In perspective
The constant missile strikes between Israel and Syria are nowhere close to an end. A report from the Syrian Observatory for Human Rights mentioned that Israel had conducted 29 strikes in Syria since the beginning of 2021. The tit-for-tat game between Iran and Israel is causing massive losses to Syria, which has been used as a battleground for proxy wars. For now, Iran could limit its use of proxies to orchestrate attacks due to its crumbling economy, and Israel might want to rethink its security measures after getting attacked deep within its territory.   

Somalia: Farmaajo reverses term extension following clashes in the capital
In the news 
On 28 April, President Mohamed Abdullahi Mohamed, also known as Farmaajo, reversed the decision to extend his presidential term by two years after clashes within security forces gripped the capital, Mogadishu, for three days. Farmaajo said he would appear before the parliament on 1 May "to gain their endorsement for the electoral process that [was] agreed upon." He also asked the opposition not to initiate activities that could jeopardize the country's stability. However, the opposition maintained that they would not change their stand. 

On 25 April, Mogadishu witnessed clashes between pro-government and pro-opposition units within the security forces. The New York Times reported that pro-opposition soldiers "took positions at several strategic locations in Mogadishu, drawing fire from pro-government forces." A former Somali president claimed that soldiers had attacked his residence and Farmaajo of the same. However, the Minister of Internal Security denied these claims and blamed foreign countries instead.

On 23 April, the UN Security Council called on all actors in Somalia to reach a consensus on the electoral process and "reject violence and resume dialogue as a matter of urgency and without precondition."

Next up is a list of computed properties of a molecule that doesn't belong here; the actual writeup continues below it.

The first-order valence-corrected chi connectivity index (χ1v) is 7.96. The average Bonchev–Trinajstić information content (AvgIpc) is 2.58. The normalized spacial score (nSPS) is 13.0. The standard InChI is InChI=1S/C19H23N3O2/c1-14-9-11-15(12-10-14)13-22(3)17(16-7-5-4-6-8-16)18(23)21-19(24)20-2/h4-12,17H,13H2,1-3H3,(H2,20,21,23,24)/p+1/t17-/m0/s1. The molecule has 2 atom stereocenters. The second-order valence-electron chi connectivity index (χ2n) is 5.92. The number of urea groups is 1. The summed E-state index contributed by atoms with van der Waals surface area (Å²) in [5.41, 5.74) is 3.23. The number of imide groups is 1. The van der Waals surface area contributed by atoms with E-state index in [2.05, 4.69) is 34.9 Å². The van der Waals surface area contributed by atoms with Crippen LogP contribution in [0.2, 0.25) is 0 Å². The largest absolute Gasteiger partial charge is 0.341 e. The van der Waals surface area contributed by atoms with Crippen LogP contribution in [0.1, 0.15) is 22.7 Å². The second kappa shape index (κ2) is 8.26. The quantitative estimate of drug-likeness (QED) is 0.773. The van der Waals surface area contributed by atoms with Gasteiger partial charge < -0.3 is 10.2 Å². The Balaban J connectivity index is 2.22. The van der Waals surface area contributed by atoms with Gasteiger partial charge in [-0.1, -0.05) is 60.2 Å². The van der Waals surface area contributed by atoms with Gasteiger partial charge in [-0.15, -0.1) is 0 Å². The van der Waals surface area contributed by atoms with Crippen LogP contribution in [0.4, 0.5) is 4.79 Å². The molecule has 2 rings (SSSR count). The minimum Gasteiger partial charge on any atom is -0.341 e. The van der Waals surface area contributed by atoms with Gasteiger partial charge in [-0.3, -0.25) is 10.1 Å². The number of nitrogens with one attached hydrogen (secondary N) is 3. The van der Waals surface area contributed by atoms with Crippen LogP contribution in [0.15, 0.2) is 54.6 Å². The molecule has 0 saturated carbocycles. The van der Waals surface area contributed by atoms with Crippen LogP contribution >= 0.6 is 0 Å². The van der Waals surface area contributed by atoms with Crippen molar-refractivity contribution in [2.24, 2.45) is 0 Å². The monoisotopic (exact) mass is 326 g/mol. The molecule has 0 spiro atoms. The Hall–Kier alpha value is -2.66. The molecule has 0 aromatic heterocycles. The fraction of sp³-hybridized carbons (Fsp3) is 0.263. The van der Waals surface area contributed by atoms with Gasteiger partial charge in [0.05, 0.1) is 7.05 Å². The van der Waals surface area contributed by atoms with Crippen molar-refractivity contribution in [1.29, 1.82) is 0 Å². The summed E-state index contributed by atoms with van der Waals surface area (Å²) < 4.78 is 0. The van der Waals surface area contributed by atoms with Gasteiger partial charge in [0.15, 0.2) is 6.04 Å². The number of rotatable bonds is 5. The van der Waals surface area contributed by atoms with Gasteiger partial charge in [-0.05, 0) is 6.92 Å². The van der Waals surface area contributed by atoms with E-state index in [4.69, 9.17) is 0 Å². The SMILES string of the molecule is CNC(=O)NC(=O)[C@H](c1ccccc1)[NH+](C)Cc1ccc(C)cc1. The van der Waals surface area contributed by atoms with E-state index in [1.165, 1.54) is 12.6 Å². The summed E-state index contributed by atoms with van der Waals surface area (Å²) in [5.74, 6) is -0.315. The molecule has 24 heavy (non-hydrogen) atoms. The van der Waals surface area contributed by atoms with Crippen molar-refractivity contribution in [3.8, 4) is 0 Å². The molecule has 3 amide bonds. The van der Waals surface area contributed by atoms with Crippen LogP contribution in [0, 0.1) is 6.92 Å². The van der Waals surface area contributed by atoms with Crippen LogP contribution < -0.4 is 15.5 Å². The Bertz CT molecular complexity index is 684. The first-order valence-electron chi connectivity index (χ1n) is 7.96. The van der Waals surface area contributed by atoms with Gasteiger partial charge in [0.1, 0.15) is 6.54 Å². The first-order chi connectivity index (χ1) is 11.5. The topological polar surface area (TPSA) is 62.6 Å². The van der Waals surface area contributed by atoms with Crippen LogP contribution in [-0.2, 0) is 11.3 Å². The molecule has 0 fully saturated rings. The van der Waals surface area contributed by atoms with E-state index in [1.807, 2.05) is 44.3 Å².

Issues at large
First, the political deadlock. The latest clashes took place after Farmaajo extended his presidential term by two years on 12 April. This measure was taken after the regional governments of Puntland and Jubbaland, and the federal government disagreed on the procedure for parliamentary and presidential elections scheduled for February 2021. This was the second time elections were postponed; the parliamentary elections were postponed from December 2020. 

Second, the clan-based electoral system. The presidential elections in Somalia are characterized by a clan system wherein clan elders choose lawmakers who elect the president. Further, clans do not have an equal share, and hence the system is called the 4.5 formula, where four major clans have an equal share, and the minority groups have half a share. Though the system has been under criticism from within and outside the country, the political leaders have not given it up. The clan divisions are also evident in the armed forces. 

Third, external pressure on Somalia. Since 2012, external countries and organizations, including the US, EU and the UN, have backed the federal government in Somalia to prevent the country from slipping into a civil war. Therefore, following Farmaajo's bid to extend the presidential terms, the US threatened to impose sanctions, and the EU also said it would consider "concrete measures."